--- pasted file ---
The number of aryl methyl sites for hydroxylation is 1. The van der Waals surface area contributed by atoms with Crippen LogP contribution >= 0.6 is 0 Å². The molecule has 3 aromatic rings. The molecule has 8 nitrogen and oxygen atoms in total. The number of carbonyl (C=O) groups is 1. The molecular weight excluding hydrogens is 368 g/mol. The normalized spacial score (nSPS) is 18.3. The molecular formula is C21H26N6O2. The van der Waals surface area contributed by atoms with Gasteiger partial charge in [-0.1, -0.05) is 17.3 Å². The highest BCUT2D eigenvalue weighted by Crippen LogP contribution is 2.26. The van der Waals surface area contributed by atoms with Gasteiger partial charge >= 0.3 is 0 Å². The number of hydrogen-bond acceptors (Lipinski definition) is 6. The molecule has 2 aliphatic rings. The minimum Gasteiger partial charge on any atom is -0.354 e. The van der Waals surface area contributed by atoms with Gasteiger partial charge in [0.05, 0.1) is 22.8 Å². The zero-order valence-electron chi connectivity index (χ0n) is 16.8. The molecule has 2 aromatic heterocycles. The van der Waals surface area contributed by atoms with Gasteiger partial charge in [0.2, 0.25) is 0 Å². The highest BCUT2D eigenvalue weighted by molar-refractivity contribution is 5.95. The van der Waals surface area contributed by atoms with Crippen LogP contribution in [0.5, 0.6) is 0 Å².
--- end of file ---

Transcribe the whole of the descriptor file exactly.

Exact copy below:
The number of aryl methyl sites for hydroxylation is 1. The van der Waals surface area contributed by atoms with Crippen LogP contribution >= 0.6 is 0 Å². The molecule has 3 aromatic rings. The molecule has 8 nitrogen and oxygen atoms in total. The number of carbonyl (C=O) groups is 1. The molecular weight excluding hydrogens is 368 g/mol. The normalized spacial score (nSPS) is 18.3. The molecular formula is C21H26N6O2. The van der Waals surface area contributed by atoms with Gasteiger partial charge in [-0.1, -0.05) is 17.3 Å². The highest BCUT2D eigenvalue weighted by Crippen LogP contribution is 2.26. The van der Waals surface area contributed by atoms with Gasteiger partial charge >= 0.3 is 0 Å². The number of hydrogen-bond acceptors (Lipinski definition) is 6. The molecule has 2 aliphatic rings. The minimum Gasteiger partial charge on any atom is -0.354 e. The van der Waals surface area contributed by atoms with Gasteiger partial charge in [0.05, 0.1) is 22.8 Å². The zero-order valence-electron chi connectivity index (χ0n) is 16.8. The molecule has 2 aromatic heterocycles. The van der Waals surface area contributed by atoms with Gasteiger partial charge in [0.2, 0.25) is 0 Å². The highest BCUT2D eigenvalue weighted by molar-refractivity contribution is 5.95. The van der Waals surface area contributed by atoms with Crippen LogP contribution in [0.5, 0.6) is 0 Å².